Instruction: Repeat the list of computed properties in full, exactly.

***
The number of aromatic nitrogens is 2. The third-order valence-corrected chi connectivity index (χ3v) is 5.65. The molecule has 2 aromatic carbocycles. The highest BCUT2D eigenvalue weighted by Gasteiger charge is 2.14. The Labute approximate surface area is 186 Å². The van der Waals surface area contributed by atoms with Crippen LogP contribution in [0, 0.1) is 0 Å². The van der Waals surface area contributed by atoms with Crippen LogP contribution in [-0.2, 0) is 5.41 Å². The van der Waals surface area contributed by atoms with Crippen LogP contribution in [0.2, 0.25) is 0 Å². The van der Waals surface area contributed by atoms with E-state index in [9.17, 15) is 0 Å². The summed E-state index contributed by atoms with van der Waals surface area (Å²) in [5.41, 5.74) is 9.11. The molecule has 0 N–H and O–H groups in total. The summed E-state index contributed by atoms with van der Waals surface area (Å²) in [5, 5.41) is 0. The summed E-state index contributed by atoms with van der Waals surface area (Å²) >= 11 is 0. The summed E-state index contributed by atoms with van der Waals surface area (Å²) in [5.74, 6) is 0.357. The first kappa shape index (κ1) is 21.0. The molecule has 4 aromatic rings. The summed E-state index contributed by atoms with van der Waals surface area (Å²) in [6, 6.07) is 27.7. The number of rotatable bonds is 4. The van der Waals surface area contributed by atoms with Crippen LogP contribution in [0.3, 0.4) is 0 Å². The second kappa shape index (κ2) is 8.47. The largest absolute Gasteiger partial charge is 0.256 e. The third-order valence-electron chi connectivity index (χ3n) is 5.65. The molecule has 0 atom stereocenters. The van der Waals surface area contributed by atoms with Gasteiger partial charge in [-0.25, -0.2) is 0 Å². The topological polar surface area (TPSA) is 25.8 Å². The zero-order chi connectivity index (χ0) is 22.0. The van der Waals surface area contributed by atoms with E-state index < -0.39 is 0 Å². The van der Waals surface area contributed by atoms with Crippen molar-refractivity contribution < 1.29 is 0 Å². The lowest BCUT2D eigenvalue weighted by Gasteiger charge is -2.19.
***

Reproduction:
The number of aromatic nitrogens is 2. The third-order valence-corrected chi connectivity index (χ3v) is 5.65. The molecule has 2 aromatic carbocycles. The highest BCUT2D eigenvalue weighted by Gasteiger charge is 2.14. The Labute approximate surface area is 186 Å². The van der Waals surface area contributed by atoms with Crippen LogP contribution in [0, 0.1) is 0 Å². The van der Waals surface area contributed by atoms with Crippen LogP contribution in [-0.2, 0) is 5.41 Å². The van der Waals surface area contributed by atoms with Crippen LogP contribution in [0.2, 0.25) is 0 Å². The van der Waals surface area contributed by atoms with E-state index in [9.17, 15) is 0 Å². The summed E-state index contributed by atoms with van der Waals surface area (Å²) in [5.41, 5.74) is 9.11. The molecule has 0 N–H and O–H groups in total. The summed E-state index contributed by atoms with van der Waals surface area (Å²) in [5, 5.41) is 0. The summed E-state index contributed by atoms with van der Waals surface area (Å²) >= 11 is 0. The summed E-state index contributed by atoms with van der Waals surface area (Å²) in [5.74, 6) is 0.357. The first kappa shape index (κ1) is 21.0. The molecule has 4 aromatic rings. The summed E-state index contributed by atoms with van der Waals surface area (Å²) in [6, 6.07) is 27.7. The number of rotatable bonds is 4. The van der Waals surface area contributed by atoms with Crippen LogP contribution in [0.3, 0.4) is 0 Å². The second kappa shape index (κ2) is 8.47. The largest absolute Gasteiger partial charge is 0.256 e. The third-order valence-electron chi connectivity index (χ3n) is 5.65. The molecule has 0 atom stereocenters. The van der Waals surface area contributed by atoms with Gasteiger partial charge in [-0.25, -0.2) is 0 Å². The topological polar surface area (TPSA) is 25.8 Å². The zero-order chi connectivity index (χ0) is 22.0. The van der Waals surface area contributed by atoms with E-state index < -0.39 is 0 Å². The van der Waals surface area contributed by atoms with Crippen molar-refractivity contribution < 1.29 is 0 Å². The lowest BCUT2D eigenvalue weighted by Gasteiger charge is -2.19.